It’s always grating to read a sequel that doesn’t match up to the original, however, and in comparison to the initial Proteus storyline, this simply lacks the heart, innovation, and sheer creepiness of the original.  The plot’s needlessly complex, there are characters everywhere and almost none of them contribute to the actual story, and Proteus and Piecemeal are never as sympathetic as I think Nicieza wanted them to be.  There’s also the suicide plan, hatched by Cyclops of all people, which could’ve lead to a serious ethical dilemma for the teams, but the debate turns out to be pretty tepid.  Plus, the ending hints that there’s a sequel coming…a sequel to a sequel that didn’t need to be told.  Please, no.

The Killing Stroke Part Three - Sacrificial Lambs
Credits:  Fabian Nicieza (writer), Steven Butler (penciler), Joe Rubenstein (inker), Mike Thomas (colors), Joe Rosen (letters)

Summary:  Pyro and Blob fight back against Desert Sword, while Avalanche rescues Crimson Commando and accompanies him on their helicopter.  When Avalanche discovers Pyro killed Dr. Kurtzmann, he orders the helicopter to leave so that Commando can receive medical attention.  Realizing they have no options, Pyro and Blob surrender to the remaining members of Desert Sword.

Continuity Notes:  
  • Desert Sword member Veil is killed by Pyro, and the Arabian Knight is seriously wounded by Blob.
  • As far as I know, no story has explained how Pyro and Blob escaped Iraqi custody.  They soon reappear in X-Force #5.
  • Crimson Commando was supposed to appear next in Erik Larsen’s Spider-Man #18, but was altered at the last moment into “Cyborg X.”  At one point, Fabian Nicieza and Erik Larsen pitched a run on X-Factor that included a cybernetic Crimson Commando as a member.  Years later, Crimson Commando will reappear as a cyborg, just not Cyborg X, in X-Factor #102.

Review:  The end of Freedom Force, paving the way of course for the X-Factor revamp, and the return of Blob and Pyro to the Brotherhood of Evil Mutants.  By the standards of annual back-ups, this is rather intense material, and it might even be the earliest example of a team just getting eviscerated during their final battle.  As I’ve said before, this serial seemed daring in 1991, and while not all of it holds up, there is a sense of unreality to the story that still appeals to me.  Given that most of the Freedom Force cast consisted of horrible people, maybe it’s just fun to see them meet horrible fates.  Characters getting mutilated, killed, left for dead…it’s a cheap way to close out a concept now, but I was absolutely enthralled by it at the time.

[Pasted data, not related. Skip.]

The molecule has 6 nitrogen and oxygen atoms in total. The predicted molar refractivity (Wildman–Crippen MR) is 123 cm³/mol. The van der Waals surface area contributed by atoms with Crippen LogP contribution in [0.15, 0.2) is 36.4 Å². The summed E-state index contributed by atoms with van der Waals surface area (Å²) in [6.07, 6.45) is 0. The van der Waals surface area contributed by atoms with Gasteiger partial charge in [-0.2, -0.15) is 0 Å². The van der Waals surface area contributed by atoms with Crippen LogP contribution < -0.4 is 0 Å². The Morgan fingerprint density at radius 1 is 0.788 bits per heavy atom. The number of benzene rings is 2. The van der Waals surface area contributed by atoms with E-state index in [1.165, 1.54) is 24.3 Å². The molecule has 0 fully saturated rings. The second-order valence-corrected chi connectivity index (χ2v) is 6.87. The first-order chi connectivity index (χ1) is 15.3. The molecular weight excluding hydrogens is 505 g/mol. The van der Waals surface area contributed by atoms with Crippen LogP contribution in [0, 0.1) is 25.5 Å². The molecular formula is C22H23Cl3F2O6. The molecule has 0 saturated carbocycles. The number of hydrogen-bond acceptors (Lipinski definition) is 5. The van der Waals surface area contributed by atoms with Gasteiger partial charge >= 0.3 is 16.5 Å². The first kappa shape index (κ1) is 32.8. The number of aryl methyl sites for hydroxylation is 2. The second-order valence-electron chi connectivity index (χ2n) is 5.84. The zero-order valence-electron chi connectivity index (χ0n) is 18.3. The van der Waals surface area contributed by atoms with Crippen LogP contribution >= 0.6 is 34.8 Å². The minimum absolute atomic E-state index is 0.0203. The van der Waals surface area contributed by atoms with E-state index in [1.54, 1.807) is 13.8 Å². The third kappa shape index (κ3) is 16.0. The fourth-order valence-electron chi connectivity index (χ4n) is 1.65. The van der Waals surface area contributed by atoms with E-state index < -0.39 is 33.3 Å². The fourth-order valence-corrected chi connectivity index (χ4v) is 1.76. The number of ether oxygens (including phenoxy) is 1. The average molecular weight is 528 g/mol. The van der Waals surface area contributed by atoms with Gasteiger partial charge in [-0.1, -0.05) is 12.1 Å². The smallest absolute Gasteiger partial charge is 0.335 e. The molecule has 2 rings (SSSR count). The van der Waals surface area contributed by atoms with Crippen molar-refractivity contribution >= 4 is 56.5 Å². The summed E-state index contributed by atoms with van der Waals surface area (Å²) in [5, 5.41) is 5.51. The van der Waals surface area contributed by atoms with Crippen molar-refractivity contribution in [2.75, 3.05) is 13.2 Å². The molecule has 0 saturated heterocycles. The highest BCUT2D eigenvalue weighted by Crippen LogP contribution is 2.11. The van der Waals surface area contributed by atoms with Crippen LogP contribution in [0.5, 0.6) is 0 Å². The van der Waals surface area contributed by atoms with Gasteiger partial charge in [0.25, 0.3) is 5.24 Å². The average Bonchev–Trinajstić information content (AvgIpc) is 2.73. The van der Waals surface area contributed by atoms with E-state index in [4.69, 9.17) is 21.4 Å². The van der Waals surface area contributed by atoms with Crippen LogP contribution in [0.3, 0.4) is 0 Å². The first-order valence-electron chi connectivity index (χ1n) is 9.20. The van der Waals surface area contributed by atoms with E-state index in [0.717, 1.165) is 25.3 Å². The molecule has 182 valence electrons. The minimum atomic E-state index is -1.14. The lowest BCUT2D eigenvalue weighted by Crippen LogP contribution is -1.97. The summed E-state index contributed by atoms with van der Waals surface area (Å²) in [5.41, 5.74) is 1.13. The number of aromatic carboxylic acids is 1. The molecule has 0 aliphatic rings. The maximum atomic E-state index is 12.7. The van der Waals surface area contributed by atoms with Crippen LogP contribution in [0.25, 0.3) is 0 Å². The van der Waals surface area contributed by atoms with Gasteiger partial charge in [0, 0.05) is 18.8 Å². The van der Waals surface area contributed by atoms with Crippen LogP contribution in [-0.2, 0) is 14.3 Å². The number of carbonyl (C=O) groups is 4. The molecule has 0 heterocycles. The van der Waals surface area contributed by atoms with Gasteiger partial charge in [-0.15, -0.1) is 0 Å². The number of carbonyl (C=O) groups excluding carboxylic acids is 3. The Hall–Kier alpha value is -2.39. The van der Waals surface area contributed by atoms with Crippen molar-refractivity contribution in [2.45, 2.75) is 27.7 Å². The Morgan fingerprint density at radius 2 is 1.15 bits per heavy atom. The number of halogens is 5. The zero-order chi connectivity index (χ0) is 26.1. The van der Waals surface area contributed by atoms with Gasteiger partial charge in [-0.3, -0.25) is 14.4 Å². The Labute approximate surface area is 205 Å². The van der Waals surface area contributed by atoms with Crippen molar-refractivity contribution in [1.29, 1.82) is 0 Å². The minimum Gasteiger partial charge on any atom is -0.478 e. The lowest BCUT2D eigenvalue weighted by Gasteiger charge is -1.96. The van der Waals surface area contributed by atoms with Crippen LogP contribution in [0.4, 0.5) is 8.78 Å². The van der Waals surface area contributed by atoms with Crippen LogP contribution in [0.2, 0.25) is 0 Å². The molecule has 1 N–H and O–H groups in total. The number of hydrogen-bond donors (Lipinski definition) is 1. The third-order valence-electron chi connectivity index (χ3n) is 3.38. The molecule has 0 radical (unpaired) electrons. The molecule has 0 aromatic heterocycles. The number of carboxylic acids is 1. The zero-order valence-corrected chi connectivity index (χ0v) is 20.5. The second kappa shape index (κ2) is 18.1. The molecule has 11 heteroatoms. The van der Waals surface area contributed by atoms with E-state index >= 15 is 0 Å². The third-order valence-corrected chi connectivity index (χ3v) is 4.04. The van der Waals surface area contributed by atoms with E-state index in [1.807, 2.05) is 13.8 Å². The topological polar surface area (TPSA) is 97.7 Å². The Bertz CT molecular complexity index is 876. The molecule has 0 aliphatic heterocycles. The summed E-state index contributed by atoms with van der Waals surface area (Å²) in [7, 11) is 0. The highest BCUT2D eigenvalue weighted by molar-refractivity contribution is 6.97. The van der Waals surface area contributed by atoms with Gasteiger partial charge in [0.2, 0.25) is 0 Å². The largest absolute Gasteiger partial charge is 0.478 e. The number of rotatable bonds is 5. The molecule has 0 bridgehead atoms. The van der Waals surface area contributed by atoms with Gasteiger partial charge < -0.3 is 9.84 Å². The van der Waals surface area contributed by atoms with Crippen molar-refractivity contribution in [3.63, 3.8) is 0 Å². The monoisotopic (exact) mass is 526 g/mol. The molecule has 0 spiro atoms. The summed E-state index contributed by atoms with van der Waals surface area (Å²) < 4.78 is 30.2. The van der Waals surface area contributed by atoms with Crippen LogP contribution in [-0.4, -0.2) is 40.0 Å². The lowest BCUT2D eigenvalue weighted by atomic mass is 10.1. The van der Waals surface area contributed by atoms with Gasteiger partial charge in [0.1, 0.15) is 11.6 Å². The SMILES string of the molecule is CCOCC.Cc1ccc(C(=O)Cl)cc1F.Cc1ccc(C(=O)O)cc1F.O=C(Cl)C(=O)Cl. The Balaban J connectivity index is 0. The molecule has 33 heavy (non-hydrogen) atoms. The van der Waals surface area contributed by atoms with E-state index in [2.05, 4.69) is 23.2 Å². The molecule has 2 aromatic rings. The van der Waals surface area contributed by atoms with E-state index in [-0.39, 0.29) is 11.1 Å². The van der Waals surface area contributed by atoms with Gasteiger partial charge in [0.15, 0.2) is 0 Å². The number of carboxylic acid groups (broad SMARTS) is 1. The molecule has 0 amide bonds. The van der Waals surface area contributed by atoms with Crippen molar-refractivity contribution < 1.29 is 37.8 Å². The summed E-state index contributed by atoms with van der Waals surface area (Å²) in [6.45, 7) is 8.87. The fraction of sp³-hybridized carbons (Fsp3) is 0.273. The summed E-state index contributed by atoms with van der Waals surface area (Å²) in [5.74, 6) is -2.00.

Tribute the Third
Credits:  Peter David (writer), Guang Yap (penciler), Joe Rubenstein (inker), Steve Buccellato & Marie Javins (colors), Joe Rosen (letters)

Summary:  As Mystique prepares to spread Destiny’s ashes, she flashes back to their previous cruise on the ship.  Mystique recalls Destiny’s futile desire to hear her laugh.  In the present, Mystique releases the ashes at the precise moment Destiny asked her to, which results in the wind blowing the ashes directly in her face.  Mystique finally laughs, as she sings the lyrics to the Beatles song “Ob-La-Di, Ob-La-Da.”

Continuity Notes:  Mystique is actually believed dead at this point in continuity, which means this story must predate her “death” in Uncanny X-Men #266.

Review:  I wonder how Marvel got away with using copyrighted Beatles lyrics.  I know we were a less litigious society twenty-three years ago, but this would seem like something a lawyer would’ve caught even then.  Regardless, this is Mystique’s farewell to Destiny, running in the X-Factor annual because…why not?  The idea is to contrast Mystique’s perpetual anger over mutant oppression with Destiny’s peaceful view on life, a perspective her precognitive powers give her as she sees the world from a much larger perspective.  The major problem with the story is Mystique’s portrayal, since I seem to remember Mystique acting like a fairly well-rounded individual when around Destiny.  Destiny didn’t have to go through some elaborate plot to get Mystique to laugh; that seemed to happen naturally (even if her “laugh” might occasionally be an evil cackle).  This wouldn’t be the first inconsistent Mystique portrayal, however, and David is able to use Destiny’s powers in some creative ways over the course of just a few pages.  As a simple story about two friends (and that's still the official line at this time) saying goodbye, it’s enjoyable.